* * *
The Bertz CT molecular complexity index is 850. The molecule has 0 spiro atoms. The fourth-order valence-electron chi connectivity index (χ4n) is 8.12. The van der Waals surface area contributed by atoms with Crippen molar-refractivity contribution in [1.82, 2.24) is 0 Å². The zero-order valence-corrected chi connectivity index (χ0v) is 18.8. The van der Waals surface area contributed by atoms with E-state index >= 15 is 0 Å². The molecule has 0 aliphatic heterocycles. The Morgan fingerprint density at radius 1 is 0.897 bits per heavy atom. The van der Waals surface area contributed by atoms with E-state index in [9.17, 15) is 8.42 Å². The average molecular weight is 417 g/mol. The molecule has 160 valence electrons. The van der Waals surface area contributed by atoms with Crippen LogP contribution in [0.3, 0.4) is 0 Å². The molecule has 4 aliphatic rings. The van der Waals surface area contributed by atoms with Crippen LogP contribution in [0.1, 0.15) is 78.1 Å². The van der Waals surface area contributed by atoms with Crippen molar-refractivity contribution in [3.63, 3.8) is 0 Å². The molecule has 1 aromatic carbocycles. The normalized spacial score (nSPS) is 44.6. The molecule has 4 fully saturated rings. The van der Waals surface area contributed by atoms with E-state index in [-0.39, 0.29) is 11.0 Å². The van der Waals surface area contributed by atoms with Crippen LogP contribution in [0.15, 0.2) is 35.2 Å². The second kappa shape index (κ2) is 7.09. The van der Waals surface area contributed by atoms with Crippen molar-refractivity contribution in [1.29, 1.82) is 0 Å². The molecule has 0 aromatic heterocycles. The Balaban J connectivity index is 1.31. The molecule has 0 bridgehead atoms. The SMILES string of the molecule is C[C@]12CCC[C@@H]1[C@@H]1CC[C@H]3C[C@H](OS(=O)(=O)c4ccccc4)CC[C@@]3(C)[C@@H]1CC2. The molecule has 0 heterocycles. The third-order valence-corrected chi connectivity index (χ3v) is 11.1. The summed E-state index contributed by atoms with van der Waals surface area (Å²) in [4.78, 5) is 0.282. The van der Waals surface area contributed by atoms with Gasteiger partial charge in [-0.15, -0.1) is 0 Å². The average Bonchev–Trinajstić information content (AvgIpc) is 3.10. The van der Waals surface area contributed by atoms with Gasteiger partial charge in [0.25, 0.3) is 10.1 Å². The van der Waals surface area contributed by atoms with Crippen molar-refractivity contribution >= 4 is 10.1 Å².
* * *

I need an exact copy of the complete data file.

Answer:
The Bertz CT molecular complexity index is 850. The molecule has 0 spiro atoms. The fourth-order valence-electron chi connectivity index (χ4n) is 8.12. The van der Waals surface area contributed by atoms with Crippen molar-refractivity contribution in [1.82, 2.24) is 0 Å². The zero-order valence-corrected chi connectivity index (χ0v) is 18.8. The van der Waals surface area contributed by atoms with E-state index >= 15 is 0 Å². The molecule has 0 aliphatic heterocycles. The Morgan fingerprint density at radius 1 is 0.897 bits per heavy atom. The van der Waals surface area contributed by atoms with E-state index in [9.17, 15) is 8.42 Å². The average molecular weight is 417 g/mol. The molecule has 160 valence electrons. The van der Waals surface area contributed by atoms with Crippen LogP contribution in [0.3, 0.4) is 0 Å². The molecule has 4 aliphatic rings. The van der Waals surface area contributed by atoms with Crippen LogP contribution in [0.1, 0.15) is 78.1 Å². The van der Waals surface area contributed by atoms with Crippen molar-refractivity contribution in [3.63, 3.8) is 0 Å². The molecule has 1 aromatic carbocycles. The normalized spacial score (nSPS) is 44.6. The molecule has 4 fully saturated rings. The van der Waals surface area contributed by atoms with E-state index in [-0.39, 0.29) is 11.0 Å². The van der Waals surface area contributed by atoms with Crippen LogP contribution in [0.15, 0.2) is 35.2 Å². The second kappa shape index (κ2) is 7.09. The van der Waals surface area contributed by atoms with Crippen molar-refractivity contribution in [1.29, 1.82) is 0 Å². The molecule has 0 aromatic heterocycles. The Balaban J connectivity index is 1.31. The molecule has 0 bridgehead atoms. The SMILES string of the molecule is C[C@]12CCC[C@@H]1[C@@H]1CC[C@H]3C[C@H](OS(=O)(=O)c4ccccc4)CC[C@@]3(C)[C@@H]1CC2. The molecule has 0 heterocycles. The third-order valence-corrected chi connectivity index (χ3v) is 11.1. The summed E-state index contributed by atoms with van der Waals surface area (Å²) in [4.78, 5) is 0.282. The van der Waals surface area contributed by atoms with Gasteiger partial charge in [-0.15, -0.1) is 0 Å². The average Bonchev–Trinajstić information content (AvgIpc) is 3.10. The van der Waals surface area contributed by atoms with Gasteiger partial charge in [0.25, 0.3) is 10.1 Å². The van der Waals surface area contributed by atoms with Crippen molar-refractivity contribution >= 4 is 10.1 Å².